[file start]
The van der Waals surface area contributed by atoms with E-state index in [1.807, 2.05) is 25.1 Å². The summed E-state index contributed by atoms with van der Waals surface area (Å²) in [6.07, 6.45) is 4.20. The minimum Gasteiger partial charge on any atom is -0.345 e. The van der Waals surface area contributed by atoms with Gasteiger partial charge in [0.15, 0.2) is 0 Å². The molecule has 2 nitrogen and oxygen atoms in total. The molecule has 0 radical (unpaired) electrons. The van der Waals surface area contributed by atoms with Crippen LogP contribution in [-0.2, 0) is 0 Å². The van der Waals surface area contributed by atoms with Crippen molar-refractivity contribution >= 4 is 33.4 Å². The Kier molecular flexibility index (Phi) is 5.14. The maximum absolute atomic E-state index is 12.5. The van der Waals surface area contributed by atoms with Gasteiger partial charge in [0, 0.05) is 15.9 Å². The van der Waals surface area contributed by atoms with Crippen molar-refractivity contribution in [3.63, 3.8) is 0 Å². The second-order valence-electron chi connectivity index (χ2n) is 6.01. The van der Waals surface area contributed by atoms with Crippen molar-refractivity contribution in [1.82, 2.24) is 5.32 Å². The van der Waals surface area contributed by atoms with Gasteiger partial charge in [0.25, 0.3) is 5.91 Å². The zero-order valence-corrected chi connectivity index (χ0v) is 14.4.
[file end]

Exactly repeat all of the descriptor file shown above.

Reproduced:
The van der Waals surface area contributed by atoms with E-state index in [1.807, 2.05) is 25.1 Å². The summed E-state index contributed by atoms with van der Waals surface area (Å²) in [6.07, 6.45) is 4.20. The minimum Gasteiger partial charge on any atom is -0.345 e. The van der Waals surface area contributed by atoms with Gasteiger partial charge in [0.15, 0.2) is 0 Å². The molecule has 2 nitrogen and oxygen atoms in total. The molecule has 0 radical (unpaired) electrons. The van der Waals surface area contributed by atoms with Crippen LogP contribution in [-0.2, 0) is 0 Å². The van der Waals surface area contributed by atoms with Crippen molar-refractivity contribution >= 4 is 33.4 Å². The Kier molecular flexibility index (Phi) is 5.14. The maximum absolute atomic E-state index is 12.5. The van der Waals surface area contributed by atoms with Gasteiger partial charge in [0, 0.05) is 15.9 Å². The van der Waals surface area contributed by atoms with Crippen molar-refractivity contribution in [3.63, 3.8) is 0 Å². The second-order valence-electron chi connectivity index (χ2n) is 6.01. The van der Waals surface area contributed by atoms with Crippen molar-refractivity contribution in [1.82, 2.24) is 5.32 Å². The van der Waals surface area contributed by atoms with Gasteiger partial charge in [0.25, 0.3) is 5.91 Å². The zero-order valence-corrected chi connectivity index (χ0v) is 14.4.